What does reversing the loss of biodiversity look like in a business plan?

What is the business challenge?

Governments, businesses, and other stakeholders are increasingly recognising the urgency of preserving our planet’s natural ecosystems. As a result, there has been an unprecedented focus on nature in sustainability reporting. Major reporting frameworks, including the Carbon Disclosure Project’s recent update, now require the reporting of nature-related risks and opportunities. Organisations are preparing to report their climate-related risks and opportunities, but more action is needed.

CDP is just one of several reporting initiatives that demand increased disclosure on nature. Other initiatives, such as the Global Reporting Initiative (GRI), International Financial Reporting Standards (IFRS), and S­­­cience-based Targets Network (SBTN) SBTs for Nature, now incorporate nature and biodiversity as a central theme. As organisations grapple with this critical issue, they ask themselves: How can we take meaningful steps to reverse the loss of biodiversity? The answer lies in collective action, informed strategies, and a commitment to addressing nature and biodiversity loss.

What can businesses do?

The business case for nature is becoming increasingly evident. Leading companies now recognise the impact of their operations on the ecosystem and the economic consequences of nature and biodiversity loss. As business as usual is not an option, companies are incorporating nature into their core management and decision-making processes. Recognising and understanding the financial risks and opportunities related to nature also enables companies to adapt to changing stakeholder expectations and upcoming legislation.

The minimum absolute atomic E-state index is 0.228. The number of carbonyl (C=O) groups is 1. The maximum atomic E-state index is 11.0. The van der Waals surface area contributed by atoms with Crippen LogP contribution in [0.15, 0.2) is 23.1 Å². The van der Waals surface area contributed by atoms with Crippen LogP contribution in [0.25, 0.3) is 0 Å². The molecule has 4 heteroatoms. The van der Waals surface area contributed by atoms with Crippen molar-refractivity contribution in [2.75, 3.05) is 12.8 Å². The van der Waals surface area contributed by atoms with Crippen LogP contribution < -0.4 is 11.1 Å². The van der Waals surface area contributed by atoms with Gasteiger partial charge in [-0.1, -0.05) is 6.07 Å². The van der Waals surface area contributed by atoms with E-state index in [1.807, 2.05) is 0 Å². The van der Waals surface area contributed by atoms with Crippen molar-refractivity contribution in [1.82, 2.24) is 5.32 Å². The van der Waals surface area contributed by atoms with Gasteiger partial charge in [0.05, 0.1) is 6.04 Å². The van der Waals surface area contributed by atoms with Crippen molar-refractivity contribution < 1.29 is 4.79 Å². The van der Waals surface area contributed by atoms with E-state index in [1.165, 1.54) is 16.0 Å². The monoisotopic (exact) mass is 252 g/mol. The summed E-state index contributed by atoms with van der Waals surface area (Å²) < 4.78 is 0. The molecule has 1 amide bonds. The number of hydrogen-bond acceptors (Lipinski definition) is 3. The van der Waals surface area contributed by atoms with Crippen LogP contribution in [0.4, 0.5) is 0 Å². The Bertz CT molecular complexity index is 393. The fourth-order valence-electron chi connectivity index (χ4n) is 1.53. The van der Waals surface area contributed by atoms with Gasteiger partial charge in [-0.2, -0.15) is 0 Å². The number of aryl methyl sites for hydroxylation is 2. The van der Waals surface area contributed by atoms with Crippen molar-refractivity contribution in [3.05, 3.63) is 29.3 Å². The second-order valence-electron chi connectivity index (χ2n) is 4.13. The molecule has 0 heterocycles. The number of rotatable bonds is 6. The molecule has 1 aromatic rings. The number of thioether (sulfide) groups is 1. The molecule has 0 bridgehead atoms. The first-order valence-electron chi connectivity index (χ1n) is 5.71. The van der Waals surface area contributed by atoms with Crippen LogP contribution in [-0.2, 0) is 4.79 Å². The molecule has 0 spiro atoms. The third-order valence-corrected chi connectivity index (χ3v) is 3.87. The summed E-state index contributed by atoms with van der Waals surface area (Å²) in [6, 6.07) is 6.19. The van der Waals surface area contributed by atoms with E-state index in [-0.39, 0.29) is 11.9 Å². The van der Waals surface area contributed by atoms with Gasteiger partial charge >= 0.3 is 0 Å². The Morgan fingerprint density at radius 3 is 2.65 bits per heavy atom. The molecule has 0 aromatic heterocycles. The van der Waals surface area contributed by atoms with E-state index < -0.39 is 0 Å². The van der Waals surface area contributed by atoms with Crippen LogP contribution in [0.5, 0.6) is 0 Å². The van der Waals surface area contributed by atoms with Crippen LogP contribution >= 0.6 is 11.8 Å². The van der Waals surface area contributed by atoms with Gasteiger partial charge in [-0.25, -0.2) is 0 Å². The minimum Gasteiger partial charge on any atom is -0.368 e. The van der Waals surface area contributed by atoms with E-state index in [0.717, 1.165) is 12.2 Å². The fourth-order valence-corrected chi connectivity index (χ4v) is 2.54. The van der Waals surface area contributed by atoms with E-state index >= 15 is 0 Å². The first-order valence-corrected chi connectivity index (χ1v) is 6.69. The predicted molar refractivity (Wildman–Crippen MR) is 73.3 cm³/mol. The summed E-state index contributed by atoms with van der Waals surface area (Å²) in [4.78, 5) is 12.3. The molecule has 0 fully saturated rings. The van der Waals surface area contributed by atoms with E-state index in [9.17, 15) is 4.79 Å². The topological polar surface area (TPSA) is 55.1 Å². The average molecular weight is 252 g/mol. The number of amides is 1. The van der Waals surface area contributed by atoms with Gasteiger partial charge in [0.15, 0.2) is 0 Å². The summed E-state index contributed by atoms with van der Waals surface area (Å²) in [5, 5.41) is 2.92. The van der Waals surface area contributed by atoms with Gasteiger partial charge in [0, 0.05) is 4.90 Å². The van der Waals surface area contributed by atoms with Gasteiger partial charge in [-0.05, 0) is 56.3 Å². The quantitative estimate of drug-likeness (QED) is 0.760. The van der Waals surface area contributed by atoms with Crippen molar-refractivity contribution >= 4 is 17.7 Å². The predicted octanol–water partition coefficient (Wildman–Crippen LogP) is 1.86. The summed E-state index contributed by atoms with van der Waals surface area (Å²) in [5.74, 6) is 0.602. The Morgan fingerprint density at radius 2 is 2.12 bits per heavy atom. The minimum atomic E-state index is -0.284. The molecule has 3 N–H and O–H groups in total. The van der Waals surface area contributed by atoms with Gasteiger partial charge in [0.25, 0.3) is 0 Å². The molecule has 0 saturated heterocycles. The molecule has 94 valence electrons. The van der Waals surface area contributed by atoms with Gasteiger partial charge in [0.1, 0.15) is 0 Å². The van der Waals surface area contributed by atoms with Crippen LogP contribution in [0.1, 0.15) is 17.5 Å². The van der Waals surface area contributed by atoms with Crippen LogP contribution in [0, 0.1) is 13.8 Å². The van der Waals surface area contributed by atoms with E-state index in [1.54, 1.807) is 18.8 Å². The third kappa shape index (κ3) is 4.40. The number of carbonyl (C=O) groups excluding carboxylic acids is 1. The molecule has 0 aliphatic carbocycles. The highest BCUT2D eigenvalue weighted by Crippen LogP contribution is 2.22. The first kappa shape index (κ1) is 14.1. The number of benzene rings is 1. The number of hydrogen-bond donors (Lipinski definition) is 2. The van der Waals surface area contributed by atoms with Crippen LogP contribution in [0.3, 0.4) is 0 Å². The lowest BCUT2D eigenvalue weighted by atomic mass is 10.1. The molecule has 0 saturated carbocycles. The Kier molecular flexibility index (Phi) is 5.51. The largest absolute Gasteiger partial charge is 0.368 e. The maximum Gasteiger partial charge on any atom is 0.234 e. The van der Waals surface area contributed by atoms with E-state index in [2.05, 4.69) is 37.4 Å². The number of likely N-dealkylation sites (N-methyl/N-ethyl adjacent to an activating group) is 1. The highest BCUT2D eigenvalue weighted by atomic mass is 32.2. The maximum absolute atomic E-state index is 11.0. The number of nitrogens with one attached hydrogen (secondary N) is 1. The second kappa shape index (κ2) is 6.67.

Companies are increasingly recognising the importance of assessing material nature-related dependencies and impacts within their operations and value chain. Understanding how these factors affect business operations, strategy, and financial planning is an essential step in evaluating corporate risks and opportunities. The integration of corporate commitments and targets plays a pivotal role as part of a nature strategy. Businesses may need to show ambition to contribute to a nature-positive world before defining specific nature-related targets with clear time horizons and milestones. Monitoring progress against these targets is crucial for assessing compliance, performance, and progress in fulfilling their commitments. Examples of Key Performance Indicators (KPIs) include emissions inventory, land use change emissions, and the percentage of deforestation-free commodities.

Businesses should consider taking action to enhance their relationship with nature and achieve their targets. This can be accomplished through stakeholder engagement, integrating nature within their governance structure, and implementing practical mechanisms. These steps ensure the successful execution of their nature strategy across the organisation. To provide credibility to their strategies, companies should disclose and report their actions. Aligning with major reporting standards allows them to communicate their progress effectively.

What are the next steps?

When companies are in the early stages of their sustainability journey, taking the first step may seem overwhelming. A good starting point is to identify the areas where progress has already been made and where there are gaps that need to be addressed. Today, there are tools available, such as the Taskforce for Nature-Related Financial Disclosures (TNFD), the Carbon Disclosure Project questionnaire (CDP), the FLAG for Science-Based Target Initiative and the Accountability Framework (AFi). It’s also important for businesses to understand their impact and dependencies on nature, how these can affect their production and consumption value chains and the risks associated with upcoming legislation such as the EUDR. Businesses have a crucial role to play in integrating nature into decision-making processes, assessing dependencies, setting ambitious targets, and transparently reporting their actions. Without nature and biodiversity

Author: Camila Segura, Consultant, Simply Sustainable

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